“Bookfest: Celebrating Jordan Steiker’s Newest Publication”
February 10, 2017
The law school is taking an afternoon this week to celebrate Prof. Jordan Steiker, along with his sister and co-author, Harvard Law School Prof. Carol Steiker, and their new book, Courting Death: The Supreme Court and Capital Punishment.

A gala barbeque lunch (with veggie options) was held, with special guests David Sklansky, of Stanford Law School, and Tracey Meares, of Yale Law School, offering commentary on the book.  That was followed by an early afternoon public panel looking closely at the years of research that went into the book and the ways in which the nation’s discourse on capital punishment, both in the mainstream consciousness and in the courts, has evolved in that time. The panel took place in the law school’s Eidman Courtroom, and featured the great legal journalist and New Yorker contributor, Lincoln Caplan, and distinguished attorney, Richard Burr.

“GRITS: Getting Radical in the South 2016”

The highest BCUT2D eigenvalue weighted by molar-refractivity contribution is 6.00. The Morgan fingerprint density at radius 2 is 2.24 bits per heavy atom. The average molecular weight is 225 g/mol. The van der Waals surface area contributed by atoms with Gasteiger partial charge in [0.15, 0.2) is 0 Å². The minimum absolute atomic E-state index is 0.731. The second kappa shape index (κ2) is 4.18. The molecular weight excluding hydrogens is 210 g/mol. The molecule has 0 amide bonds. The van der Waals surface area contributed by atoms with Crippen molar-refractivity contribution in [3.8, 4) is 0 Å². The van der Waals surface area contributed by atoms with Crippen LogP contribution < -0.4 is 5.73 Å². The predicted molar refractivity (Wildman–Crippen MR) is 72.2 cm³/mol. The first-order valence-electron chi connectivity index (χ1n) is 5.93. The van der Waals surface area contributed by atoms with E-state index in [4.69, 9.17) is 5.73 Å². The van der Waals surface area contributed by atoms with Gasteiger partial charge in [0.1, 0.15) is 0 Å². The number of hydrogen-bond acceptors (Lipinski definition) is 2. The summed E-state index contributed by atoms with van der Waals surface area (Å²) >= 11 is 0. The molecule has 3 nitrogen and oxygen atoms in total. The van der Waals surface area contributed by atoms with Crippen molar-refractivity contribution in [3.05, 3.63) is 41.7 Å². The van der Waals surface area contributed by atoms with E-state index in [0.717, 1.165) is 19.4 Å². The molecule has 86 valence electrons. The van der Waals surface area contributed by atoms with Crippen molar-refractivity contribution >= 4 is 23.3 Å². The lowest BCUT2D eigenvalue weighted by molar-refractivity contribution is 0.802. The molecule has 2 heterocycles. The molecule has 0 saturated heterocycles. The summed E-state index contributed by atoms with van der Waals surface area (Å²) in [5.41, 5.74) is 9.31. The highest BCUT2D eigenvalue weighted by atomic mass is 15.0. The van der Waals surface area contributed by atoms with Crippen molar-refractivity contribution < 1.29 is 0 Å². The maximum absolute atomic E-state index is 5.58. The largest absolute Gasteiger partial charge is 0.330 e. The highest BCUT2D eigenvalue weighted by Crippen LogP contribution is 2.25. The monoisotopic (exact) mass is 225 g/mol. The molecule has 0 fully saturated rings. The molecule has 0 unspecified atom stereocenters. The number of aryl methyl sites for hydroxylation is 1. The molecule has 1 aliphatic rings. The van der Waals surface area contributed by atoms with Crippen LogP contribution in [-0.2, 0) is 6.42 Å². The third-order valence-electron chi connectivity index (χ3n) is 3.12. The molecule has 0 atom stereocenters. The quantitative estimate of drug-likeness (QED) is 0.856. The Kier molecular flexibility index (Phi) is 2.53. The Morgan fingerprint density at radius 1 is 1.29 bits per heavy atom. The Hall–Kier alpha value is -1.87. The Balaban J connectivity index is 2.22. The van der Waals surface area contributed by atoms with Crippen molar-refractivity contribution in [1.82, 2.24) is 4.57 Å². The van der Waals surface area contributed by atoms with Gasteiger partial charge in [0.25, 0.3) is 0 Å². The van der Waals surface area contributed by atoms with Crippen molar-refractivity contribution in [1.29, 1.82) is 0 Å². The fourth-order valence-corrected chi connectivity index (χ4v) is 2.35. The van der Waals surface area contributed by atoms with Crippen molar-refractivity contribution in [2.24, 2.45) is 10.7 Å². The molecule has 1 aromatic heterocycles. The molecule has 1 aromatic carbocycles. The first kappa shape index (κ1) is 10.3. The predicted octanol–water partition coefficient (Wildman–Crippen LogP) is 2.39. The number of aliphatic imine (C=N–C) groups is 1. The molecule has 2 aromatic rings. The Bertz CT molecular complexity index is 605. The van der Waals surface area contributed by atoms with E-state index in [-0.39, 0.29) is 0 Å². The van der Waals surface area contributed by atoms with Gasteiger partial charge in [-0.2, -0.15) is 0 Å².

October 14–15, 2016,  University of Texas School of Law

GRITS is a student-run public interest law conference that focuses on the difficulties and constraints inherent to social justice work in the South.

“First Tuesday: Capital Punishment in the U.S. Supreme Court, 2015 and 2016 terms”
October 4, 2016,  University of Texas School of Law
“Capital Punishment in the U.S. Supreme Court, 2015 and 2016 terms” – the capital punishment faculty (Jim Marcus, Raoul Schonemann, Jordan Steiker, and Thea Posel) review the important death penalty cases decided by the US Supreme Court last Term and discuss the key cases – both from Texas – before the Court this Term.


“40 Years After Gregg: A National Conference on the Death Penalty”
March 31 to April 2, 2016, University of Texas School of Law